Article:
|Editions | myCNN | Video | Audio | Headline News Brief | Feedback||
Significant Defeat for Hagel's Alternative Campaign Finance Reform BillAired March 27, 2001 - 1:07 p.m. ET
THIS IS A RUSH TRANSCRIPT. THIS COPY MAY NOT BE IN ITS FINAL FORM AND MAY BE UPDATED.
NATALIE ALLEN, CNN ANCHOR: We have been following along the Senate's vote today on campaign-finance reform. They've been voting on the Chuck Hagel measure. This is an alternative plan to the McCain-Feingold campaign-finance reform that has been getting so much attention. They've been voting on a third amendment, and this is the biggy. Hagel's plan would allow for some soft-money donations, up to $60,000 a year. Of course, McCain-Feingold would ban it outright.
Let's see the outcome now with CNN's Jonathan Karl. He's following it on Capitol Hill.
JONATHAN KARL, CNN CONGRESSIONAL CORRESPONDENT: Well, Natalie, it looks like a significant defeat for Chuck Hagel, and that means a major victory for John McCain and Russ Feingold.
What is happening here is the Senate is voting against really the heart of the Hagel proposal, which, as you mentioned, is that effort to limit soft money, those donations to political parties, to cap them at $60,000 a year, rather than ban them as McCain and Feingold would. The Senate now voting against it.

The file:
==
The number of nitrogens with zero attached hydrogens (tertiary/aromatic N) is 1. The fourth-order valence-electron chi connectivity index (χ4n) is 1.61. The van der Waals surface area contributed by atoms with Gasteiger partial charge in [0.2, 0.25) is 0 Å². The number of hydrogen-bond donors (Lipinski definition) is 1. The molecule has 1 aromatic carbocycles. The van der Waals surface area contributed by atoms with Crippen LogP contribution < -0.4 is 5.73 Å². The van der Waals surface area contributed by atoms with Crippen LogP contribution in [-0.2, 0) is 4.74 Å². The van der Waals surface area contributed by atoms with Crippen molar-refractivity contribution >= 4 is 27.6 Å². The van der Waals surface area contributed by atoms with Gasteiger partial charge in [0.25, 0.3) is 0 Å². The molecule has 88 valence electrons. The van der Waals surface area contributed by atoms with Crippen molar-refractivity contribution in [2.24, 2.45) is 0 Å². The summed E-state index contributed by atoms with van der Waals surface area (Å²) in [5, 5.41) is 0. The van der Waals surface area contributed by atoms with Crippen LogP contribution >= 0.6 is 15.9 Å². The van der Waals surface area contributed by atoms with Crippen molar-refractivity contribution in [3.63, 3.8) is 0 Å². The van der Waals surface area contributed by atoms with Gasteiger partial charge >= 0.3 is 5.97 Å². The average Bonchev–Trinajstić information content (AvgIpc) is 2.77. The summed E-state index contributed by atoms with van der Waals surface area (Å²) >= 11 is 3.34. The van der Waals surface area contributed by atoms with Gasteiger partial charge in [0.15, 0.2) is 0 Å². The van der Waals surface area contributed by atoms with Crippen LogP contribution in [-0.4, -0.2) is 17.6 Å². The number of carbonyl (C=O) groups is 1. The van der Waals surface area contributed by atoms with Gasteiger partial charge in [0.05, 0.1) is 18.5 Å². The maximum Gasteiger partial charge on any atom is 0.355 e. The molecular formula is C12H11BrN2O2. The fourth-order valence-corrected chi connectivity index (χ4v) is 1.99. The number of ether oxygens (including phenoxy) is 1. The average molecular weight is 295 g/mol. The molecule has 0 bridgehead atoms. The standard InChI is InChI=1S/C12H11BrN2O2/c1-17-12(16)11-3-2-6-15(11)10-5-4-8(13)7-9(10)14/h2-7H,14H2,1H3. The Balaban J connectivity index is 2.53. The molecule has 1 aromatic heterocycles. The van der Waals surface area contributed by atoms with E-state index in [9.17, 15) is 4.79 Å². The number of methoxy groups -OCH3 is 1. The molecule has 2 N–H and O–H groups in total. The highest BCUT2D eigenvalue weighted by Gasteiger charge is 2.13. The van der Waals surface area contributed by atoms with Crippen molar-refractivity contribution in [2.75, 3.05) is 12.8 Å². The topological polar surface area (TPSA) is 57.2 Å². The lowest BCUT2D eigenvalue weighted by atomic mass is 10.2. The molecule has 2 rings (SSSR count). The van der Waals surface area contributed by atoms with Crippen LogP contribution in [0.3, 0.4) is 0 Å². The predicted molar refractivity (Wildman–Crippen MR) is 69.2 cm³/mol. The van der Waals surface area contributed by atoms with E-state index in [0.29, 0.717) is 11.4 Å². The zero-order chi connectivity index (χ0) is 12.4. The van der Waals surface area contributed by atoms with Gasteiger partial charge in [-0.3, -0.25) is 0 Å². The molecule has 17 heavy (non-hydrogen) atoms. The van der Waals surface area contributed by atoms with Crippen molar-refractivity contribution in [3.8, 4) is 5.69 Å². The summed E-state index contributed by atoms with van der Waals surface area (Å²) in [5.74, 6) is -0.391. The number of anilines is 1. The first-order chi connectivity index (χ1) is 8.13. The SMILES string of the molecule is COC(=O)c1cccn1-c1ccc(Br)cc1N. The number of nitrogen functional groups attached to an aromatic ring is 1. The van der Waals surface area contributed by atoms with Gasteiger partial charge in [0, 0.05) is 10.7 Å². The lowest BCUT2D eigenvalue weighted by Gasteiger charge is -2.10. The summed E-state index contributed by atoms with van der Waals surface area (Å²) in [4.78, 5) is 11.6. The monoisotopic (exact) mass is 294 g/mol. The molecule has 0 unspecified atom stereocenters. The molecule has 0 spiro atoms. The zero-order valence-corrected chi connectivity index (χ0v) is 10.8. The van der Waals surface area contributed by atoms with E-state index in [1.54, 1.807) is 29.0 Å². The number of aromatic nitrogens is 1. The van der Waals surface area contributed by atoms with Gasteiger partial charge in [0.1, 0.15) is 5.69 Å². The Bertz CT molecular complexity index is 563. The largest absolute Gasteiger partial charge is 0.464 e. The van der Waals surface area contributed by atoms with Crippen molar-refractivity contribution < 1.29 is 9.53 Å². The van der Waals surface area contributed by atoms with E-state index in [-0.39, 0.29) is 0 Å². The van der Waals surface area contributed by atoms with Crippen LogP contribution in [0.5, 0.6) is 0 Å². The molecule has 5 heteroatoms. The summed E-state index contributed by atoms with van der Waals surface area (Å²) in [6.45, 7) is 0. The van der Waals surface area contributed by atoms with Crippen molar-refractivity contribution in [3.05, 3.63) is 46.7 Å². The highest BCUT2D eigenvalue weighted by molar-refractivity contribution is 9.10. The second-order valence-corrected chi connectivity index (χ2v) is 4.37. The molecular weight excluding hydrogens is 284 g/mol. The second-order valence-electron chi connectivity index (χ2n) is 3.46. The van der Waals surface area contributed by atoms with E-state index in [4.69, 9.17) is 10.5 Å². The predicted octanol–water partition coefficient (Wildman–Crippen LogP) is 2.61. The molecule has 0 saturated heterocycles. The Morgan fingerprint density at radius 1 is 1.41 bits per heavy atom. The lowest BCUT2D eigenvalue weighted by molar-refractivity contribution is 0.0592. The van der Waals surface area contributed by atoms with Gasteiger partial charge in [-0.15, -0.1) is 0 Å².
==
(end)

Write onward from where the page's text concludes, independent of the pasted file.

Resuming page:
This means that the primary alternative to John McCain's and Russ Feingold's bill, the alternative that was approved by the -- an amendment that was preferred by the White House -- this is George W. Bush. He hasn't endorsed this, but he has said he vastly favors it to McCain-Feingold.
So what has happened here is that the president's choice, Chuck Hagel's alternative, going down, and John McCain and Russ Feingold having a significant victory, but it is certainly not over yet. Several critical test votes coming forward.
Again, we don't expect to see a final vote on final passage of the McCain-Feingold bill until Thursday at the very earliest. Back to you.
ALLEN: And -- and how did the vote come down as far as party lines, Jonathan? As you spoke, we could see John McCain on the floor of the Senate patting backs, but I couldn't tell who he was patting there. KARL: Well, virtually -- there are only two Democrats so far, and they are still finalizing their votes. We could see one or two vote changes before a final vote on this. But there were only two Democrats that voted with Chuck Hagel on this. and that was his fellow Nebraskan Ben Nelson, and also John Breaux of Louisiana, who is the only Democrat who has said outright that he would vote against the McCain-Feingold bill.
So Democrats remain solidly behind McCain and Feingold on this vote, and several Republicans defected and supported McCain on this particular vote.
ALLEN: All right. As you say, though, many more test votes ahead here as they push on?
KARL: Absolutely, Natalie.
ALLEN: OK. Jonathan Karl on Capitol Hill. Thanks.
|Back to the top|